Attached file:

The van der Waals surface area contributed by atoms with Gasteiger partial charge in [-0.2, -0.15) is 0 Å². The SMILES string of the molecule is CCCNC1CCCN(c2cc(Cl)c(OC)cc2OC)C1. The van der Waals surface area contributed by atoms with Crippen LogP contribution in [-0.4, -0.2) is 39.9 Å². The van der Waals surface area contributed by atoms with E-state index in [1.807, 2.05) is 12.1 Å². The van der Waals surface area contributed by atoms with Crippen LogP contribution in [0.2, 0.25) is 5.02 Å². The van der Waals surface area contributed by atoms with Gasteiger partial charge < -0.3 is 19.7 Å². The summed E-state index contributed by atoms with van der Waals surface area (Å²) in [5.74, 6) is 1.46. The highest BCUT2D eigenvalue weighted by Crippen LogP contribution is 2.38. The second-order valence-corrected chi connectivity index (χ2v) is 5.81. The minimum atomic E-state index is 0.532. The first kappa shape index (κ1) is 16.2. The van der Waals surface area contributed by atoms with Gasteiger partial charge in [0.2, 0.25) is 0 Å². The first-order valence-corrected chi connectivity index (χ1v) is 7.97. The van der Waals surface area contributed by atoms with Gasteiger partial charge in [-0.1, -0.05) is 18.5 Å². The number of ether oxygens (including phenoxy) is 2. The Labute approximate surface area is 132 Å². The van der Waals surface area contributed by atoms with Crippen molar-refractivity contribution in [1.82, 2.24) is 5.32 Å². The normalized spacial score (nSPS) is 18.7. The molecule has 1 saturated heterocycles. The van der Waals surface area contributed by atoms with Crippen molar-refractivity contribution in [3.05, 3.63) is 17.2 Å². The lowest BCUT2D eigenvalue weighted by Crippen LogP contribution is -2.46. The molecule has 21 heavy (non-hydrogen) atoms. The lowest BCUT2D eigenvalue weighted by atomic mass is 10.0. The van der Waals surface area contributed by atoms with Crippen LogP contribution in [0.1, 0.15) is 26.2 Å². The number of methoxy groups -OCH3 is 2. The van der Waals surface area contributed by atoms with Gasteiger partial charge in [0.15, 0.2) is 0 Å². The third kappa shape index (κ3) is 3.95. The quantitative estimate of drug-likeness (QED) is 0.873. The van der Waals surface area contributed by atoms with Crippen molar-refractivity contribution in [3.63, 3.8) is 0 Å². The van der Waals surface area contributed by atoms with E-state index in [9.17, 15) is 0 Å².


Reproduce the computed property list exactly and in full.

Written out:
The van der Waals surface area contributed by atoms with Gasteiger partial charge in [-0.2, -0.15) is 0 Å². The SMILES string of the molecule is CCCNC1CCCN(c2cc(Cl)c(OC)cc2OC)C1. The van der Waals surface area contributed by atoms with Crippen LogP contribution in [-0.4, -0.2) is 39.9 Å². The van der Waals surface area contributed by atoms with E-state index in [1.807, 2.05) is 12.1 Å². The van der Waals surface area contributed by atoms with Crippen LogP contribution in [0.2, 0.25) is 5.02 Å². The van der Waals surface area contributed by atoms with Gasteiger partial charge < -0.3 is 19.7 Å². The summed E-state index contributed by atoms with van der Waals surface area (Å²) in [5.74, 6) is 1.46. The highest BCUT2D eigenvalue weighted by Crippen LogP contribution is 2.38. The second-order valence-corrected chi connectivity index (χ2v) is 5.81. The minimum atomic E-state index is 0.532. The first kappa shape index (κ1) is 16.2. The van der Waals surface area contributed by atoms with Gasteiger partial charge in [0.2, 0.25) is 0 Å². The first-order valence-corrected chi connectivity index (χ1v) is 7.97. The van der Waals surface area contributed by atoms with Gasteiger partial charge in [-0.1, -0.05) is 18.5 Å². The number of ether oxygens (including phenoxy) is 2. The Labute approximate surface area is 132 Å². The van der Waals surface area contributed by atoms with Crippen molar-refractivity contribution in [1.82, 2.24) is 5.32 Å². The normalized spacial score (nSPS) is 18.7. The molecule has 1 saturated heterocycles. The van der Waals surface area contributed by atoms with Crippen molar-refractivity contribution in [3.05, 3.63) is 17.2 Å². The lowest BCUT2D eigenvalue weighted by Crippen LogP contribution is -2.46. The molecule has 21 heavy (non-hydrogen) atoms. The lowest BCUT2D eigenvalue weighted by atomic mass is 10.0. The van der Waals surface area contributed by atoms with Crippen LogP contribution in [0.1, 0.15) is 26.2 Å². The number of methoxy groups -OCH3 is 2. The van der Waals surface area contributed by atoms with Gasteiger partial charge in [0.15, 0.2) is 0 Å². The third kappa shape index (κ3) is 3.95. The quantitative estimate of drug-likeness (QED) is 0.873. The van der Waals surface area contributed by atoms with Crippen molar-refractivity contribution in [3.63, 3.8) is 0 Å². The van der Waals surface area contributed by atoms with E-state index in [9.17, 15) is 0 Å².